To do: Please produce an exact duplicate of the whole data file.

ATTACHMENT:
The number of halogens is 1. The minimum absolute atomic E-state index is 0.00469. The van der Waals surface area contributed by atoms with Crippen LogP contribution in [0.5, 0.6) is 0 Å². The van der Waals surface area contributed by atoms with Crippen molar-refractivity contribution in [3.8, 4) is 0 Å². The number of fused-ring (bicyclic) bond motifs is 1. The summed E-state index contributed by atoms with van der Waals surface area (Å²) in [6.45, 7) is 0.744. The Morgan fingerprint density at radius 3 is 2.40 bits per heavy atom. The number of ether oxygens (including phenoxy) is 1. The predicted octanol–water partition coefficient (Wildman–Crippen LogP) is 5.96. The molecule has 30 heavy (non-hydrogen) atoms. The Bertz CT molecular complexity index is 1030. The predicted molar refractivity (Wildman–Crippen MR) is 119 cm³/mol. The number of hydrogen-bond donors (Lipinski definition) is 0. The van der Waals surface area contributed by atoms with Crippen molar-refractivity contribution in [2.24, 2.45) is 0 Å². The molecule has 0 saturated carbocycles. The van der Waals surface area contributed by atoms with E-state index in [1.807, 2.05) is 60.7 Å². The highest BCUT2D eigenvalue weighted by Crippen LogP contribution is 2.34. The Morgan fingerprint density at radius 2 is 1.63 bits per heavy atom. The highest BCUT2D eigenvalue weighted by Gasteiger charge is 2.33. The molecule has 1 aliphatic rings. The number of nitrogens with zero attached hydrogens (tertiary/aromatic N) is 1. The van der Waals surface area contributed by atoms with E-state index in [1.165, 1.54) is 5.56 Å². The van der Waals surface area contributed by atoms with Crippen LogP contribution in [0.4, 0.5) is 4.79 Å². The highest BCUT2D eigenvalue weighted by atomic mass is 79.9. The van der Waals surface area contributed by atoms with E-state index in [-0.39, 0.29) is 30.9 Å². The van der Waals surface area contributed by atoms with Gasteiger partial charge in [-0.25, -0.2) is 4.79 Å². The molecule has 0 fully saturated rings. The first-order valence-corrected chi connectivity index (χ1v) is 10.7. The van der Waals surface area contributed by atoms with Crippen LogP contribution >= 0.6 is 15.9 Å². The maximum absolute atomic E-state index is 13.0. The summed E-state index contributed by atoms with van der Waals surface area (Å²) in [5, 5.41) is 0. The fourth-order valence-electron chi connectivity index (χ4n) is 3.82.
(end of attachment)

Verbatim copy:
The number of halogens is 1. The minimum absolute atomic E-state index is 0.00469. The van der Waals surface area contributed by atoms with Crippen LogP contribution in [0.5, 0.6) is 0 Å². The van der Waals surface area contributed by atoms with Crippen molar-refractivity contribution in [3.8, 4) is 0 Å². The number of fused-ring (bicyclic) bond motifs is 1. The summed E-state index contributed by atoms with van der Waals surface area (Å²) in [6.45, 7) is 0.744. The Morgan fingerprint density at radius 3 is 2.40 bits per heavy atom. The number of ether oxygens (including phenoxy) is 1. The predicted octanol–water partition coefficient (Wildman–Crippen LogP) is 5.96. The molecule has 30 heavy (non-hydrogen) atoms. The Bertz CT molecular complexity index is 1030. The predicted molar refractivity (Wildman–Crippen MR) is 119 cm³/mol. The number of hydrogen-bond donors (Lipinski definition) is 0. The van der Waals surface area contributed by atoms with Crippen molar-refractivity contribution in [2.24, 2.45) is 0 Å². The molecule has 0 saturated carbocycles. The van der Waals surface area contributed by atoms with E-state index in [1.807, 2.05) is 60.7 Å². The highest BCUT2D eigenvalue weighted by Crippen LogP contribution is 2.34. The Morgan fingerprint density at radius 2 is 1.63 bits per heavy atom. The highest BCUT2D eigenvalue weighted by Gasteiger charge is 2.33. The molecule has 1 aliphatic rings. The number of nitrogens with zero attached hydrogens (tertiary/aromatic N) is 1. The van der Waals surface area contributed by atoms with E-state index in [1.165, 1.54) is 5.56 Å². The van der Waals surface area contributed by atoms with Crippen LogP contribution in [0.4, 0.5) is 4.79 Å². The highest BCUT2D eigenvalue weighted by atomic mass is 79.9. The van der Waals surface area contributed by atoms with E-state index in [-0.39, 0.29) is 30.9 Å². The van der Waals surface area contributed by atoms with Gasteiger partial charge in [-0.25, -0.2) is 4.79 Å². The molecule has 0 fully saturated rings. The first-order valence-corrected chi connectivity index (χ1v) is 10.7. The van der Waals surface area contributed by atoms with Crippen LogP contribution >= 0.6 is 15.9 Å². The maximum absolute atomic E-state index is 13.0. The summed E-state index contributed by atoms with van der Waals surface area (Å²) in [5, 5.41) is 0. The fourth-order valence-electron chi connectivity index (χ4n) is 3.82.